When we are stuck, we use distraction and misdirection to avoid facing the painful truth about our lack of productivity and effectiveness. Procrastination is one of the big tricks we use.
Procrastination is a neat way to explain why you were always up until 4am finishing a big project, why you never took that class, wrote that novel, or fixed the dripping faucet in the bathroom.
This word, so frequently used in our culture, makes the very unproductive and unappealing behavior somehow ok. It neatly ‘packages’ all those fears, doubts, self-loathing and perfectionism into an acceptable term that requires no further explanation. “I’m a procrastinator” has become a personal identifier akin to "I'm vegan" or "I'm Catholic".
It is hard to break out of a box like that because it’s so easy and comfortable to stay there. Or is it? Perhaps our own adeptness at misdirection hides in plain sight the pain and wreckage that such behavior, such lifestyle, brings.
Procrastination and avoidance deprive us of the joy and pride of celebrating our accomplishments, the satisfaction of fulfillment of our potential, and the serenity of balanced life. We are plagued by deadline-driven stress and shamed for under-performing.
You'd told yourself that there wasn't that much to do and you would get to it when you felt like it, had the time, was inspired, etc., knowing all along that more and more is being piled onto your metaphorical plate. Now, just thinking about what needs to be accomplished is overwhelming. You are being crushed by the sheer magnitude of the to-do list. Does this sound familiar?
A while back, Amy Novotney wrote a great article for the American Psychological Association where she described procrastination as the inability to self-regulate when it comes to completing tasks. The article names self-doubt and fear of failure as the chief culprits for our inability to take action. The subjects of her study: graduate psychology students.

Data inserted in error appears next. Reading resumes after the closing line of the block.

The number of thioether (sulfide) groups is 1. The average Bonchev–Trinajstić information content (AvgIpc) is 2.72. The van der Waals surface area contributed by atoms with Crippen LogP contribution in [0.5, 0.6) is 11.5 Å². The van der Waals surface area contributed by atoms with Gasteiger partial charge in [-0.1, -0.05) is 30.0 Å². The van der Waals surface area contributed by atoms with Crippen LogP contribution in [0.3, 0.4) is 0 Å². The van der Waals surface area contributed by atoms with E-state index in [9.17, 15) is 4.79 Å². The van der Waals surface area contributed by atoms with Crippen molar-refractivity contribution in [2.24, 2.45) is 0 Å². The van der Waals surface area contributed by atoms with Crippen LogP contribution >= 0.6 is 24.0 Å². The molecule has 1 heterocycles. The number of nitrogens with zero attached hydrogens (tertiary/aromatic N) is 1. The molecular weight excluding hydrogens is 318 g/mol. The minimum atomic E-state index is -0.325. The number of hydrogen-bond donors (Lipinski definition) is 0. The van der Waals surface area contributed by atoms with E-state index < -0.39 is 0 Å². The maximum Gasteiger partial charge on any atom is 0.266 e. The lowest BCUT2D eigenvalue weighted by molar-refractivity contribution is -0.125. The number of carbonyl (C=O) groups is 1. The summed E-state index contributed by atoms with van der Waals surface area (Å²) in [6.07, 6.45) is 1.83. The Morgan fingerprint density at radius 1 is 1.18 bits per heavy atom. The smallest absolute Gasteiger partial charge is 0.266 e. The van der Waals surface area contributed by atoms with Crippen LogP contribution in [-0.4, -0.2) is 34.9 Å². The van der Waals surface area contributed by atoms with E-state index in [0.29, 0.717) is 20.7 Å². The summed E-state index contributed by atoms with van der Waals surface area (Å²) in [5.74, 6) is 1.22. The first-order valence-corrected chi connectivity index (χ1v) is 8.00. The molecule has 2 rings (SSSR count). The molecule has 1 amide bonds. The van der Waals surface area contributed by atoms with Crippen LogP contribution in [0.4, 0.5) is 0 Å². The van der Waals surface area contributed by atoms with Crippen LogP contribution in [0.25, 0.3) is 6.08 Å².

Nobody is immune…
(Want to know the top 15 excuses for procrastination? Click here.)
Where do you even start when an hour of work doesn’t feel like you’ve made a dent?
Just identifying your distractions and the emotions behind the procrastination might be a great start to feeling empowered. Begin by simply being truthful with yourself. Then, it’s all about being equipped with the right tools to get going and stay on the right path.
Charles Duhigg offers up some great tools to help maintain a feeling of control and combat procrastination in his new book
Smarter Faster Better: The Secrets of Being Productive in Life and Business.
He recommends writing to-do lists not to pat yourself on the back for small accomplishments, but to build internal motivation. Having a large goal broken down to very specific and achievable steps makes sitting down to get started much less daunting.
Start there. Take off the cape, put down the wand, and get honest about what is really going on. Talk about how you really feel and, more importantly, how you want to feel.
Try different productivity strategies to find what works best for you. Try bullet journaling to stay accountable, or stay motivated by using SMART goals. It doesn’t matter what technique you use, really, as long as you take action and maintain the momentum.
Feelings of fulfillment, accomplishment, pride, and freedom are sure to follow the taking of responsibility for your own growth and empowerment.
Now, that’s some real magic!
Great books on the subject:
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